Patients using EMRs feel they receive better quality of care and feel a stronger loyalty to their doctors, according to the recent EMR Patient Impact Study. The findings show that EMR users also believe they engage in clearer and more responsive communications with their physicians, and can gain access to information easier than non EMR users.
The findings come from a national consumer study by independent research firms Aeffect and 88 Brand Partners that examines the behaviors and perceptions of electronic medical record (EMR) users. Overall, an estimated 24 percent of Americans are currently using EMRs to check test results, order prescription refills, and make appointments while another 52 percent have expressed interest in using EMRs, but do not have access to them at this time for a variety of reasons.
With patient access to EMRs still being relatively new to the marketplace, the study identified four segments of EMRs users shown below, ranging from the disinterested, non user to the regular user.
4 Stages of EMR Adoption
- Stage 1 – Disinterested Non-Users (18%) believe EMRs are no more accurate than paper files; say they don’t need their medical information outside of their doctors’ offices.
- Stage 2 – Interested Non-Users (52%) tend to be less satisfied with their physician than any other type of user; most influenced by physicians encouragement of using EMRs.
- Stage 3 – Trial Users (9%) have the highest share of women and non-white consumers than any other group; one-third have just recently started using EMRs within the last six months.
- Stage 4 – Regular Users (13%) prefer emailing their doctor instead of calling or meeting in-person; one in three are caregivers to an adult family member; 67 percent say online access would be very influential in their choice of a new doctor.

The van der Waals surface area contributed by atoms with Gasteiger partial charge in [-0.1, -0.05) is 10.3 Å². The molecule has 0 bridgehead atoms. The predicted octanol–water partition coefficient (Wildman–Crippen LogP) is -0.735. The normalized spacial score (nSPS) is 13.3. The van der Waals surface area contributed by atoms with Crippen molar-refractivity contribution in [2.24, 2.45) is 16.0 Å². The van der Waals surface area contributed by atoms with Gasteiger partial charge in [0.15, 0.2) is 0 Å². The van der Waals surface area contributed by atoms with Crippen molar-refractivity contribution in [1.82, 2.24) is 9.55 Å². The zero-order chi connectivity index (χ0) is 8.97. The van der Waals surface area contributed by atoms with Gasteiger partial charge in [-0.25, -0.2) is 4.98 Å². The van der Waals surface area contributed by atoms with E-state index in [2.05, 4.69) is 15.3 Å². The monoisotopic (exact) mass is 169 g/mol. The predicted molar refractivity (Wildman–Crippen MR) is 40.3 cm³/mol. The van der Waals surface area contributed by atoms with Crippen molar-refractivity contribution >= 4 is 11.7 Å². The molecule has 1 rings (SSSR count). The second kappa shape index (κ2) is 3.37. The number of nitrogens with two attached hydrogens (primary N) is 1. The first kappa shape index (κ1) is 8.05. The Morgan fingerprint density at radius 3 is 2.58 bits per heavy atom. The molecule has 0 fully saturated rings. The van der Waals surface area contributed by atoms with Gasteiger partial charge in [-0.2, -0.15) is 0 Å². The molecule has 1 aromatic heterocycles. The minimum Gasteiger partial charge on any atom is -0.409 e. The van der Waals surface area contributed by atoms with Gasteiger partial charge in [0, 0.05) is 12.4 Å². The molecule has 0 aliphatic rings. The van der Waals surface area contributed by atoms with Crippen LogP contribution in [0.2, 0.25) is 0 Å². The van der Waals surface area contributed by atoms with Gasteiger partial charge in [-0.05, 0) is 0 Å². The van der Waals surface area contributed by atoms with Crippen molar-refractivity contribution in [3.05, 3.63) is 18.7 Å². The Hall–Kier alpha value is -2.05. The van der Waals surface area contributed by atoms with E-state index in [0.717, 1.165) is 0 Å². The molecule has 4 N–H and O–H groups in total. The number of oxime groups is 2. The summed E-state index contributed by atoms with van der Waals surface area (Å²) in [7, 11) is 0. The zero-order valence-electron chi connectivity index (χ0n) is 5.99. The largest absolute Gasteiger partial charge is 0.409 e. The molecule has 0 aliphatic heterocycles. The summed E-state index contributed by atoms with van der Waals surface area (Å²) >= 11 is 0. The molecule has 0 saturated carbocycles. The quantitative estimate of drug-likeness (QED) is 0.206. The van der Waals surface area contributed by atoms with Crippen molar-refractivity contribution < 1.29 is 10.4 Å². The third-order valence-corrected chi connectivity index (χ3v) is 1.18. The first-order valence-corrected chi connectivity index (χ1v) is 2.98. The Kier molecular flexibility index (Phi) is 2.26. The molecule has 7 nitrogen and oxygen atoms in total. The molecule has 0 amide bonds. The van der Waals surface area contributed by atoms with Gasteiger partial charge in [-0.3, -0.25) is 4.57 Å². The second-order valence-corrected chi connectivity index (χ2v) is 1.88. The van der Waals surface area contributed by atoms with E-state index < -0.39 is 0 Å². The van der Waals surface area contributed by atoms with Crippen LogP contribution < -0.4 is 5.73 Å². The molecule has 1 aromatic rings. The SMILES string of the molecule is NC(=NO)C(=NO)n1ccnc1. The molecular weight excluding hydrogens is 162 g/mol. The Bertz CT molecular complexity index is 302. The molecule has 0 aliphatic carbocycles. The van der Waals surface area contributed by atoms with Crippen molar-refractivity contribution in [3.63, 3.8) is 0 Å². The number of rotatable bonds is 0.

Other key findings include:
- One in three caregivers (33%) have used an EMR, either on the web or via a mobile device, compared to 21 percent of non-caregivers
- Consumers who prefer their doctor to use an electronic chart cited numerous reasons including: access to medical records (40%); accuracy/better record keeping (18%); and coordination of care and information sharing (e.g. in case of emergency) (17%).
- EMR utilization is higher among consumers who are younger, live in the Western part of the United States, have higher levels of education, and provide care to an adult family member. An estimated 34 percent of residents of Western states report having tried an EMR.
- Consumers do not believe that paper charts are more secure than EMRs (28% agree). However, nearly 40 percent (39%) believe that electronic medical records are more accurate than paper charts.
Aeffect and 88 Brand Partners conducted a nationwide online survey of 1000 consumers who represent potential users of health information technology. The survey consisted of 40 questions on topics related to use of electronic medical records (EMRs). To qualify for participation, respondents were required to have some type of health insurance, have seen a physician within the past three years, and have a regular doctor. Employment screens were in place to exclude individuals who work in IT/web development, marketing or advertising, or healthcare.
For a full copy of the report, visit www.EMRPatientImpact.com
Featured image credit: Yann Ropars via cc